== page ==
The Home and Automobile Decision - PowerPoint PPT Presentation


Title: The Home and Automobile Decision


1
Chapter 8
  • The Home and Automobile Decision

2
Smart Buying
  • Step 1 Differentiate Want From Need
  • Smart buying requires separating wants from
    needs.
  • Want purchases require a trade-off.
  • Before buying a want, determine whether the
    purchase will interfere with your ability to pay
    for your future needs.

3
Smart Buying
  • Step 2 Do Your Homework
  • After deciding to make a purchase, comparison
    shop.
  • Start your research with publications that
    provide unbiased ratings and recommendations such
    as
  • Consumer Reports at www.consumerreports.org
  • Consumers Resource Handbook from the U.S. Office
    of Consumer Affairs at www.pueblo.gsa.gov

4
Smart Buying
  • Step 3 Make Your Purchase
  • Getting the best price might involve
    negotiations.
  • Conduct research before haggling.
  • Know the products mark-up.
  • This is the price dealers add on above what they
    paid for the product.
  • Consider what fits your monthly budget.

5
Smart Buying
  • Step 4 Maintain Your Purchase
  • Maintain your purchase after the deal is
    complete.
  • Resolve complaints or issues.
  • First contact the seller, then the company
    headquarters that made or sold the product.
  • Work with the Better Business Bureau and other
    local, state, and federal organizations.

6
Smart Buying
  • Checklist 8.1 Before You Buy
  • Decide in advance what you need and can afford.
  • Take advantage of sales but compare prices.
  • Be aware of extra charges that increase the total
    price.
  • Ask about refund or exchange policy.
  • Read and understand the contract before signing.
  • Learn about your cancellation rights.
  • Dont succumb to high pressure tactics or do
    business over the phone with unknown companies.
  • Get everything in writing.

7
Smart Buying
  • Checklist 8.2 Making a Complaint
  • Keep a record of your efforts to resolve the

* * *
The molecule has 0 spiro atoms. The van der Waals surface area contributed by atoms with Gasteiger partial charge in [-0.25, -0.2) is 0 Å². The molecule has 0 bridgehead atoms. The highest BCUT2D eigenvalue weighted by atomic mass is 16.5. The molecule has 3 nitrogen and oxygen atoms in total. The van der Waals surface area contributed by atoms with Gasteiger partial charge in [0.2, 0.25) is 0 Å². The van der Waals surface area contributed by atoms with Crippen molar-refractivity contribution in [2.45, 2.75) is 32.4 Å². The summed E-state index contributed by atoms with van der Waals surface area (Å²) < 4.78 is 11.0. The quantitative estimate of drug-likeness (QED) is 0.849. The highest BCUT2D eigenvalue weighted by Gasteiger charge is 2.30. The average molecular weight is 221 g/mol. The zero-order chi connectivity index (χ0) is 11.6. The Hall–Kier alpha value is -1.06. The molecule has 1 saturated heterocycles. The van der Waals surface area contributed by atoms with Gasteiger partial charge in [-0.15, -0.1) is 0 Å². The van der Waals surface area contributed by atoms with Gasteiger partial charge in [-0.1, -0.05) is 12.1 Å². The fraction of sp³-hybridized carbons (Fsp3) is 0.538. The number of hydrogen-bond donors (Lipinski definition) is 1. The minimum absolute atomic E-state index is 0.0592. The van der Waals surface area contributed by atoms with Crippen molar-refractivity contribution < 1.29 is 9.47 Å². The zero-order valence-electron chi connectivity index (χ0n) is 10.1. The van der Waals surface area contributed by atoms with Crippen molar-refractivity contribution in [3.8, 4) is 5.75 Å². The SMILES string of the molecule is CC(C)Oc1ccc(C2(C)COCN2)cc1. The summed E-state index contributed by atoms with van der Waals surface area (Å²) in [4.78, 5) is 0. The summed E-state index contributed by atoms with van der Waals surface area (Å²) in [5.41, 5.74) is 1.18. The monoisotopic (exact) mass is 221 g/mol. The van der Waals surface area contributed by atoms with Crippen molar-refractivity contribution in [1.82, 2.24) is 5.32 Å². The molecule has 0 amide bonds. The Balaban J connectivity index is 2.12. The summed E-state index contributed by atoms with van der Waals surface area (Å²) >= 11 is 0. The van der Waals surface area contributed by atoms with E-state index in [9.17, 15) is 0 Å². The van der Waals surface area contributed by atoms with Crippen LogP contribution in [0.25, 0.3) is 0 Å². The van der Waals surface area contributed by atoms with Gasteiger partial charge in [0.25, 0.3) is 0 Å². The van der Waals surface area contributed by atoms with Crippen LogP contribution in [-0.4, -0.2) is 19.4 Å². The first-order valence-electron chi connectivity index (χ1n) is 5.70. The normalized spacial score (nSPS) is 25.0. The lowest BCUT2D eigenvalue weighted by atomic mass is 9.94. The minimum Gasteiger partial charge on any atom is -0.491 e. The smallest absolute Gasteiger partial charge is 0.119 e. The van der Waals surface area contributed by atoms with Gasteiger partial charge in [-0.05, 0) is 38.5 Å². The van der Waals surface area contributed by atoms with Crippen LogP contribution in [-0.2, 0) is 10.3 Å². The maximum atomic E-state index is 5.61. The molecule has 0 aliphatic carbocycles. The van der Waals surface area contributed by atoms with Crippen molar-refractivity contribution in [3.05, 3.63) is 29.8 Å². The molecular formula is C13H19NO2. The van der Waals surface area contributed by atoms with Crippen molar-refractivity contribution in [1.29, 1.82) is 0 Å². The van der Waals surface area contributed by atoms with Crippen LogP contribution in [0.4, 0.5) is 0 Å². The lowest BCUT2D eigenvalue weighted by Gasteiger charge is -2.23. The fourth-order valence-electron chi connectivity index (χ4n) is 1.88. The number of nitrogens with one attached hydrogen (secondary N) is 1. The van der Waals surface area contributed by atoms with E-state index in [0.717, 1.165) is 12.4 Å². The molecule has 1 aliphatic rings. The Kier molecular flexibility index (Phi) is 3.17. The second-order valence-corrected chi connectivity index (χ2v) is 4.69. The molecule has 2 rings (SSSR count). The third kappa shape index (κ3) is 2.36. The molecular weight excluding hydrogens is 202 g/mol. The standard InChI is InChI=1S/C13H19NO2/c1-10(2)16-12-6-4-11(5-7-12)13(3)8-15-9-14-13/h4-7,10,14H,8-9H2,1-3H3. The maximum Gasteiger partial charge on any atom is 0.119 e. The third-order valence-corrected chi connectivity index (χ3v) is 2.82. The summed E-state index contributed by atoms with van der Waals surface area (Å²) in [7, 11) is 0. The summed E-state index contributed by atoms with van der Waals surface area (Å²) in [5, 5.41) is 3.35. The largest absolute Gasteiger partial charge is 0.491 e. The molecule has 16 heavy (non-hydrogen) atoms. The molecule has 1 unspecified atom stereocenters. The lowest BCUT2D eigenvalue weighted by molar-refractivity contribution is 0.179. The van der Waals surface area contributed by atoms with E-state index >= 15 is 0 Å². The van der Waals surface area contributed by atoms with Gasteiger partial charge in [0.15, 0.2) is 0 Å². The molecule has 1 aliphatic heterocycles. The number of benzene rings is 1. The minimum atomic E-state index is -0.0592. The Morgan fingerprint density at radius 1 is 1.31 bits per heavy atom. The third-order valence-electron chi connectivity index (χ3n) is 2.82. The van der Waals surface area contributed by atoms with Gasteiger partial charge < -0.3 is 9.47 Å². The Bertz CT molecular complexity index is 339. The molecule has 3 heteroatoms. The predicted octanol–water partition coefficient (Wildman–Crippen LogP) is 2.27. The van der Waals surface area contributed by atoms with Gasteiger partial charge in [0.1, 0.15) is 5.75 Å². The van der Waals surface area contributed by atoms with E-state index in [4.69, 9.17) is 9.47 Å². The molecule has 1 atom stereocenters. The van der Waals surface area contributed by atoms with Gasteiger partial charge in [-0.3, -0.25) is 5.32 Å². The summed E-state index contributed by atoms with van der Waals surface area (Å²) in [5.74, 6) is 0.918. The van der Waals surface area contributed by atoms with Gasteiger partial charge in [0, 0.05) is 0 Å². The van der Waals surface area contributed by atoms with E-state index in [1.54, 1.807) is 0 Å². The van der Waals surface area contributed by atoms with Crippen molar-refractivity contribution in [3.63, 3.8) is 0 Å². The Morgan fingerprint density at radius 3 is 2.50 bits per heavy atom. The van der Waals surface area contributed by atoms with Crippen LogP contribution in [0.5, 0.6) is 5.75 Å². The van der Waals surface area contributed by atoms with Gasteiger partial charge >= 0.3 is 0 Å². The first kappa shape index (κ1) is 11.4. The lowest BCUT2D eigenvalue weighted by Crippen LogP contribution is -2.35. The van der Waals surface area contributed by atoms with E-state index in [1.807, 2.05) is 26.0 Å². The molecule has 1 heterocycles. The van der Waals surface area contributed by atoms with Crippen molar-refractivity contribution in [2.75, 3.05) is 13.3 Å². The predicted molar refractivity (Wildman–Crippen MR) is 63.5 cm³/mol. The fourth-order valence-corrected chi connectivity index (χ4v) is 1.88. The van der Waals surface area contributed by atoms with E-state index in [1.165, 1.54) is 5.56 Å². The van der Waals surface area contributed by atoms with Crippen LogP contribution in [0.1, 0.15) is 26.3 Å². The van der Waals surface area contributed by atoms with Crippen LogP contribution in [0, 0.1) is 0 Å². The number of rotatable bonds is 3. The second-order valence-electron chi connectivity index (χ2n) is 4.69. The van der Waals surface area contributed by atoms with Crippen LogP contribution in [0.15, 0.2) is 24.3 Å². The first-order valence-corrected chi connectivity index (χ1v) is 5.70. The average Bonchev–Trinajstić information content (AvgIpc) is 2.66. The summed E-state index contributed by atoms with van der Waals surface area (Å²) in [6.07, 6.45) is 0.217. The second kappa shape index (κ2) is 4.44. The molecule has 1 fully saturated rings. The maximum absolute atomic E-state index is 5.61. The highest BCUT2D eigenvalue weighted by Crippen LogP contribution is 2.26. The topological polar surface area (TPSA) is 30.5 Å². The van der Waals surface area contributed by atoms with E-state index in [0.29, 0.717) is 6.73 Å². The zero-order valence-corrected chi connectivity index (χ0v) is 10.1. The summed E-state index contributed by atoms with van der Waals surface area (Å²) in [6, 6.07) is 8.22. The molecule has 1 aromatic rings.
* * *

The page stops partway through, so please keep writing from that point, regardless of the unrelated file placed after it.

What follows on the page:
problem.
  • Contact the seller, then go to the manufacturer.
  • Type letters, keep copies, and send letters with
    return receipt requested.
  • Allow time for the company to resolve the
    problem, then file a complaint with your local
    consumer protection office or Better Business
    Bureau.
  • Dont give up until you are satisfied.

8
Smart Buying in ActionBuying a Vehicle
  • Vehicles are your largest purchase, next to
    buying a house.
  • Choices to consider
  • Buy new
  • Buy used
  • Lease the vehicle
  • Leasing is renting for an extended period with a
    small down payment and low monthly rates.

9
Smart Buying in ActionBuying a Vehicle
  • Step 1 Differentiate Want From Need
  • Determine which features you need.
  • Make a list of the features you want.
  • Consider your employment, family, lifestyle.

10
Smart Buying in ActionBuying a Vehicle
  • Step 2 Do Your Homework
  • How much can you afford?
  • Typical family spends 4-6 months of annual income
    on a new car.
  • Determine size of down payment.
  • Determine an affordable monthly payment.
  • Which vehicle is right for you?
  • Comparison shop, looking at choices and
    trade-offs.
  • Consider operating and insurance costs, and
    warranty.

11
Smart Buying in ActionBuying a Vehicle
  • Step 3 Make Your Purchase
  • Be sure to get a fair price.
  • Know the dealer cost or invoice price.
  • Research using Edmunds Car Buying Guide at
    www.edmund.com or AutoSite at their web site
    www.autosite.com/content/home.
  • Most car dealers receive a holdback, amounting
    to 2-3 of the price, when selling a car.

12
Smart Buying in ActionBuying a Vehicle
  • Step 3 Make Your Purchase
  • Financing Alternatives
  • Cheapest way to buy a car is with cash, but
    investigate all financing options before buying.
  • Keep financing out of the negotiations.
  • The shorter the term, the higher the monthly
    payments.

13
Smart Buying in ActionBuying a Vehicle
  • Step 3 Make Your Purchase
  • Leasing
  • Appeals to those who are financially stable, like
    a new car every few years, drive less than 15,000
    miles annually, and dont want hassle of trading
    in car.
  • Popular with those with good credit but not
    enough up-front money to buy.
  • 1/3 of all new vehicles are leased.

14
Smart Buying in ActionBuying a Vehicle
  • Step 3 Make Your Purchase
  • Financing Alternatives
  • Cash cheapest way to finance.
  • Closed-end lease is a walk-away lease.
  • Often contains a purchase option.
  • Open-end lease you might have to pay the
    difference between the current market value of
    the car compared to the value estimated in the
    lease.
  • You do not want an open-end lease.

15
Smart Buying in ActionBuying a Vehicle
  • Step 4 Maintain Your Purchase
  • Keep vehicle in best running condition.
  • Read owners manual and follow regular
    maintenance.
  • Dont ignore signs of trouble.
  • Listen for unusual sounds, drips, or warning
    lights.
  • Your first line of protection is the warranty.
  • Know your rights under the Lemon laws.

16
Smart Buying in Action Housing
  • Many people equate home ownership with financial
    success.
  • Housing costs can take up over 25 of after-tax
    income.